but he is no longer in the ferns.
      “What do you think, Joie?  We decided we need five packs. These look
pretty good.”  My mother loads her cart without waiting for my reply.  I am still
looking for my father.
      “Where’s Dad?” she asks, unzipping her wallet.
      “You go pay,” I answer.  “He’s somewhere.”
      “I shouldn’t take him shopping.  He wanders.  Drives me crazy.”  My
mother heads for the check stand.
      He’s not at the gate.  He’s not in the wet aisles, standing or lying in them.  
He’s not anywhere.  But an empty cart is, at the door to the main part of the
store.  His cart.  I can tell by the smushed plastic bag at the bottom of the
basket, the same bag I thought of getting rid of before I realized that nothing
else would be occupying that space on this trip.  As I approach the cart,
automatic double doors swoosh open, and I understand.  My father has
stepped inside and has been swallowed by a sixteen-thousand-square-foot maze.
      A similar lostness happened a year ago. I had set Mother loose with her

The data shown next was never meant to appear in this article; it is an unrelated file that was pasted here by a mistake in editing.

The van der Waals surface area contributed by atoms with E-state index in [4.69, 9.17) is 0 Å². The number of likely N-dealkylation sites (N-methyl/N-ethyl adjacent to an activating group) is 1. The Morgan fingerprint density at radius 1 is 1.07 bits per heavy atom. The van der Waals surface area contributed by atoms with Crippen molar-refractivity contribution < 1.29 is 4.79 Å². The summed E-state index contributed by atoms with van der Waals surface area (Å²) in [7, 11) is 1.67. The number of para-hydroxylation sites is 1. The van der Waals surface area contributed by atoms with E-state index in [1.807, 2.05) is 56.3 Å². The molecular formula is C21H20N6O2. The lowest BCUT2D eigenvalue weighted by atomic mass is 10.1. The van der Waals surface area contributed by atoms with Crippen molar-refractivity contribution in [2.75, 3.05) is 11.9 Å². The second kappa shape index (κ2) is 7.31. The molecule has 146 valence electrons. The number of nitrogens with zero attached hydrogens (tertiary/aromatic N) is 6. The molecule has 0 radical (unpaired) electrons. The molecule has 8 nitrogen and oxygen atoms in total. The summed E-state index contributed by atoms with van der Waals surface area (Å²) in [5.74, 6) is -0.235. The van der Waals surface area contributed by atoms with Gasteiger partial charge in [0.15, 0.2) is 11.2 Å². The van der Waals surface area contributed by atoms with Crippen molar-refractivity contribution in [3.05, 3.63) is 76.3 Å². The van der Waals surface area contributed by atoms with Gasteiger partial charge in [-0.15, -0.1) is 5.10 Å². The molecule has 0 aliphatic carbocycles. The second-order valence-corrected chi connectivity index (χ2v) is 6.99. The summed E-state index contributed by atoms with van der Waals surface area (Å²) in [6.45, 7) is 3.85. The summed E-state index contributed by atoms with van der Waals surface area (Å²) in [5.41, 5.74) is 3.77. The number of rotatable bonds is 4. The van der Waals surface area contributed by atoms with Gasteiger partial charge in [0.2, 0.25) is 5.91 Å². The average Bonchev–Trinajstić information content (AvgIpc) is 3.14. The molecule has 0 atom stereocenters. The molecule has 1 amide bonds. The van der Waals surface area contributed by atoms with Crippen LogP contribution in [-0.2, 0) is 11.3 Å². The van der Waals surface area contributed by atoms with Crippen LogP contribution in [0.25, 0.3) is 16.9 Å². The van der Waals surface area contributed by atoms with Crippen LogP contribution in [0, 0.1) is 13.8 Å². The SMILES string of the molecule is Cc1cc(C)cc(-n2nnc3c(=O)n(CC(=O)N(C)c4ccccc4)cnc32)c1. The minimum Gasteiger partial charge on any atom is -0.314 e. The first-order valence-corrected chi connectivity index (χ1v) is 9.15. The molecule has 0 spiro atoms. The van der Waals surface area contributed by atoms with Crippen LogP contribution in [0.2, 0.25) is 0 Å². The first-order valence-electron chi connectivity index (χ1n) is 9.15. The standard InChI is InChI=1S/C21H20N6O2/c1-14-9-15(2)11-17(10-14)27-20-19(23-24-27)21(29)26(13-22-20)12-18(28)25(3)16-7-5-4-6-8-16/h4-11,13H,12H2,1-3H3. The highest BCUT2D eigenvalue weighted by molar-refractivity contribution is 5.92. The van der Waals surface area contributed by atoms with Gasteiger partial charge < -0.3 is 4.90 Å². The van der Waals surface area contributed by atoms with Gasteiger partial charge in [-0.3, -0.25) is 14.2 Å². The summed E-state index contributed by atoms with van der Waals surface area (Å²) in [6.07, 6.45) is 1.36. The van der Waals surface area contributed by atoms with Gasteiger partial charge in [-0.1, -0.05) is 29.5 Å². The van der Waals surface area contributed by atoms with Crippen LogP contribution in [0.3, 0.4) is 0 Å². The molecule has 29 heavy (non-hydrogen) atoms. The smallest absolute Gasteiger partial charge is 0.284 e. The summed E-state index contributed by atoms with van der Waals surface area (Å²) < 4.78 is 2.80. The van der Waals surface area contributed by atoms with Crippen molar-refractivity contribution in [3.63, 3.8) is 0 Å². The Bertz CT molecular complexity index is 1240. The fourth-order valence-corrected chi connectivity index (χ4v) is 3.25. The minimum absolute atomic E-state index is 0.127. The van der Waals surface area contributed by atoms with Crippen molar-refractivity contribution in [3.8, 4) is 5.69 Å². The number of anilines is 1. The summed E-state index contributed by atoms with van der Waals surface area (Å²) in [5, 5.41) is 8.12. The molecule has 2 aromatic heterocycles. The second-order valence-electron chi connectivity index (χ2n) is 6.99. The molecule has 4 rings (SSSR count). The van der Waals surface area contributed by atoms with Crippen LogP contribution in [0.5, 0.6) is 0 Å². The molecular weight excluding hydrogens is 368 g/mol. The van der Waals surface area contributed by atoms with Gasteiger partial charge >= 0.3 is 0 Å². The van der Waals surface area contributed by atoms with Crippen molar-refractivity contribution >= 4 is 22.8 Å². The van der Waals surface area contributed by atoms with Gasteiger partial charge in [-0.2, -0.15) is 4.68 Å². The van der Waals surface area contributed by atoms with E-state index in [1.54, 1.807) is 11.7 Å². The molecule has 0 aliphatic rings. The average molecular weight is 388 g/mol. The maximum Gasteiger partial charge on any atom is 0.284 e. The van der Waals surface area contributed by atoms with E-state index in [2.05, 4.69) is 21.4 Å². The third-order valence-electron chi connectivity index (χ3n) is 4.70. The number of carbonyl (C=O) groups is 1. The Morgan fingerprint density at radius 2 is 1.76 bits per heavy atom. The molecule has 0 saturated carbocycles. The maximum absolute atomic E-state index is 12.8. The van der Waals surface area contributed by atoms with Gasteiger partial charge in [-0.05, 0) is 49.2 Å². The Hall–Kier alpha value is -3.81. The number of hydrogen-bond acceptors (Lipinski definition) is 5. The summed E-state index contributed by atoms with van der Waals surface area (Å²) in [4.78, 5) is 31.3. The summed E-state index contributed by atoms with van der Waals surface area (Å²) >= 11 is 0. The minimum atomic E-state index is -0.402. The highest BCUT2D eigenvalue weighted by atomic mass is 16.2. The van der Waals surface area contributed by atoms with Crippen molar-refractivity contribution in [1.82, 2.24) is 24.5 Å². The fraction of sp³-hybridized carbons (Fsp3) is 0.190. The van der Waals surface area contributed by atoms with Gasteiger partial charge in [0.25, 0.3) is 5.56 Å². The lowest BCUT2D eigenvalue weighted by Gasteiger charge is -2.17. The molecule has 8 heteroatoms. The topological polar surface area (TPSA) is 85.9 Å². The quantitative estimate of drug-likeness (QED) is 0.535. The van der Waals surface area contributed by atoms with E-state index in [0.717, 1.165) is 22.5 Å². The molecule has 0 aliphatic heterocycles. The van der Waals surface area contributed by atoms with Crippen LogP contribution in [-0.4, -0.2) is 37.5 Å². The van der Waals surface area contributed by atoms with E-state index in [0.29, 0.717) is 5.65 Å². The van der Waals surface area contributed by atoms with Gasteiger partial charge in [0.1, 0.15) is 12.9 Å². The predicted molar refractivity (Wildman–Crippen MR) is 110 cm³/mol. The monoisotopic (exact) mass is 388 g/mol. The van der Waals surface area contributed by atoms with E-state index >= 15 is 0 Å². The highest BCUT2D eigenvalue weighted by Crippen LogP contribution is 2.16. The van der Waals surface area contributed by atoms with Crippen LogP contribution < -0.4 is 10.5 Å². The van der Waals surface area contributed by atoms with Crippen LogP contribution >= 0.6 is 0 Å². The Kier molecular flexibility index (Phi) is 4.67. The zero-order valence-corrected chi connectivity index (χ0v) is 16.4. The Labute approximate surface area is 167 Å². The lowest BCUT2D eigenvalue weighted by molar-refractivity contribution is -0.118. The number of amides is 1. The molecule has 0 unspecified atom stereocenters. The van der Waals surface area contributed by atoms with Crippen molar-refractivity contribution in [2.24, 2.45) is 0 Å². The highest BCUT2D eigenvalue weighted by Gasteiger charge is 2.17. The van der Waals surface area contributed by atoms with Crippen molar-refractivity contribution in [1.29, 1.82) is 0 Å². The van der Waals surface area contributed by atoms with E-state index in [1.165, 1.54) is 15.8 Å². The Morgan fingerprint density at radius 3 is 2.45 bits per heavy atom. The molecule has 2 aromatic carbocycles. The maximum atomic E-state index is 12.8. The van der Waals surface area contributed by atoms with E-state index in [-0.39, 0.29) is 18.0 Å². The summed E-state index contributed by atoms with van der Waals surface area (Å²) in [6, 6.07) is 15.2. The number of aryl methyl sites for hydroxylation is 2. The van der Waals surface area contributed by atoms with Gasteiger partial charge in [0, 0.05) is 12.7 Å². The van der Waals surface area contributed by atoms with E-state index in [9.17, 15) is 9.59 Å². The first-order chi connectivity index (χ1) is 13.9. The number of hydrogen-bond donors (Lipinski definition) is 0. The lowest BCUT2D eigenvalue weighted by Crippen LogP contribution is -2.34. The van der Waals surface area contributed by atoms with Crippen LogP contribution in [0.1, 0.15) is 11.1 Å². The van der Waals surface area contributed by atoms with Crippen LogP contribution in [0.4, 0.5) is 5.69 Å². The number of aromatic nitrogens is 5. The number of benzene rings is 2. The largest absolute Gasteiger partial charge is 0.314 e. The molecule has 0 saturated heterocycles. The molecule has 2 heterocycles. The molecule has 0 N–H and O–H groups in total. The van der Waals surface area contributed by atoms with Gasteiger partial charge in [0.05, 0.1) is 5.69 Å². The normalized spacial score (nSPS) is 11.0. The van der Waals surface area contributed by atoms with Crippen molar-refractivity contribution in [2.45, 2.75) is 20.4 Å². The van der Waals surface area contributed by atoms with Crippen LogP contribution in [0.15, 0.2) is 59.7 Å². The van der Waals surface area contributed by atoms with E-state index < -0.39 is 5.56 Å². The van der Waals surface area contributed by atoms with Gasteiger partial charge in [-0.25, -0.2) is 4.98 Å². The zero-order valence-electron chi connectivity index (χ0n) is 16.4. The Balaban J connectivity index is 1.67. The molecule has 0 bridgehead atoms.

cart in our usual store, and at some point in my own shopping I became
mesmerized by the display of Best Sellers paperbacks, l, 2, 3, so on.  How can
one writer have three or four books at a time on that list?  She must be a
conglomerate, a roomful of people with the same name, all spewing out words,
I guessed.  I paged through several books looking for clues, talking to myself.  
“No way could. . . .”  A voice interrupted me.  “Joanne, your mother is waiting
for you at the customer service station.  Please meet her there.”
      “I’ve already checked out,” she explained.  “I thought you were lost.”  
Have I mentioned that while my mother is a bright ninety, I am an okay seventy?  
Besides each other, we had also lost sixty-five years for a couple of minutes,
became mother and child again.
      This time, though, the missing person can’t hear a loudspeaker.  I have to
find him on my own.